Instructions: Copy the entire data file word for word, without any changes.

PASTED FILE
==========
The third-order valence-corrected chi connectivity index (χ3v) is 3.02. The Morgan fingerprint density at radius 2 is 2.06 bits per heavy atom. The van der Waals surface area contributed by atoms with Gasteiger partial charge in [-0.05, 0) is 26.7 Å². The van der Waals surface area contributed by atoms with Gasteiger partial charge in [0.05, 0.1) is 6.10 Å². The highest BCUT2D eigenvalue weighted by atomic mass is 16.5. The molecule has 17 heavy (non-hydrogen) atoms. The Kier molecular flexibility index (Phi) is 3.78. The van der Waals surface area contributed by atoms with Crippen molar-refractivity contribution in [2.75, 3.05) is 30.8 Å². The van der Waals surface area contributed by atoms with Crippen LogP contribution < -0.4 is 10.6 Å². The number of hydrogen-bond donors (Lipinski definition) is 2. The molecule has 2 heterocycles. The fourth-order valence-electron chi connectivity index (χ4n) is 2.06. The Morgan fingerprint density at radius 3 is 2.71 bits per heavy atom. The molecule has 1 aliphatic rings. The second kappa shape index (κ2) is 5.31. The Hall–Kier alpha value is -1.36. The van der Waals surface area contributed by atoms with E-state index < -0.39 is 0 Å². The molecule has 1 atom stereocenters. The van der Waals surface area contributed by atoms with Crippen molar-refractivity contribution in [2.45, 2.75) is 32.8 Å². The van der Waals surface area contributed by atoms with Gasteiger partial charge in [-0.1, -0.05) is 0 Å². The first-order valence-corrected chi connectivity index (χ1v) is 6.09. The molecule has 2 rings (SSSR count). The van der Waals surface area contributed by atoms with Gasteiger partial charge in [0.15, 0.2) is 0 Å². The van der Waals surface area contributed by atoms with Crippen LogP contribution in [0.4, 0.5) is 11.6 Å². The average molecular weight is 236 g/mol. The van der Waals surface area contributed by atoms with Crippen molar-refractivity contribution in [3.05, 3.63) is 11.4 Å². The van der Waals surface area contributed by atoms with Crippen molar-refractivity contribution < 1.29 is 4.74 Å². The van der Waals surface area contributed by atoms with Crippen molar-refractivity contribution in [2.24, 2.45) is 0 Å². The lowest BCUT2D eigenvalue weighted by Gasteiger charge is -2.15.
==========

The third-order valence-corrected chi connectivity index (χ3v) is 3.02. The Morgan fingerprint density at radius 2 is 2.06 bits per heavy atom. The van der Waals surface area contributed by atoms with Gasteiger partial charge in [-0.05, 0) is 26.7 Å². The van der Waals surface area contributed by atoms with Gasteiger partial charge in [0.05, 0.1) is 6.10 Å². The highest BCUT2D eigenvalue weighted by atomic mass is 16.5. The molecule has 17 heavy (non-hydrogen) atoms. The Kier molecular flexibility index (Phi) is 3.78. The van der Waals surface area contributed by atoms with Crippen molar-refractivity contribution in [2.75, 3.05) is 30.8 Å². The van der Waals surface area contributed by atoms with Crippen LogP contribution < -0.4 is 10.6 Å². The number of hydrogen-bond donors (Lipinski definition) is 2. The molecule has 2 heterocycles. The fourth-order valence-electron chi connectivity index (χ4n) is 2.06. The Morgan fingerprint density at radius 3 is 2.71 bits per heavy atom. The molecule has 1 aliphatic rings. The second kappa shape index (κ2) is 5.31. The Hall–Kier alpha value is -1.36. The van der Waals surface area contributed by atoms with E-state index < -0.39 is 0 Å². The molecule has 1 atom stereocenters. The van der Waals surface area contributed by atoms with Crippen molar-refractivity contribution in [2.45, 2.75) is 32.8 Å². The van der Waals surface area contributed by atoms with Gasteiger partial charge in [-0.1, -0.05) is 0 Å². The first-order valence-corrected chi connectivity index (χ1v) is 6.09. The molecule has 2 rings (SSSR count). The van der Waals surface area contributed by atoms with Gasteiger partial charge in [0.15, 0.2) is 0 Å². The van der Waals surface area contributed by atoms with Crippen LogP contribution in [0.4, 0.5) is 11.6 Å². The average molecular weight is 236 g/mol. The van der Waals surface area contributed by atoms with Crippen molar-refractivity contribution in [3.05, 3.63) is 11.4 Å². The van der Waals surface area contributed by atoms with Crippen molar-refractivity contribution < 1.29 is 4.74 Å². The van der Waals surface area contributed by atoms with Crippen molar-refractivity contribution in [2.24, 2.45) is 0 Å². The lowest BCUT2D eigenvalue weighted by Gasteiger charge is -2.15.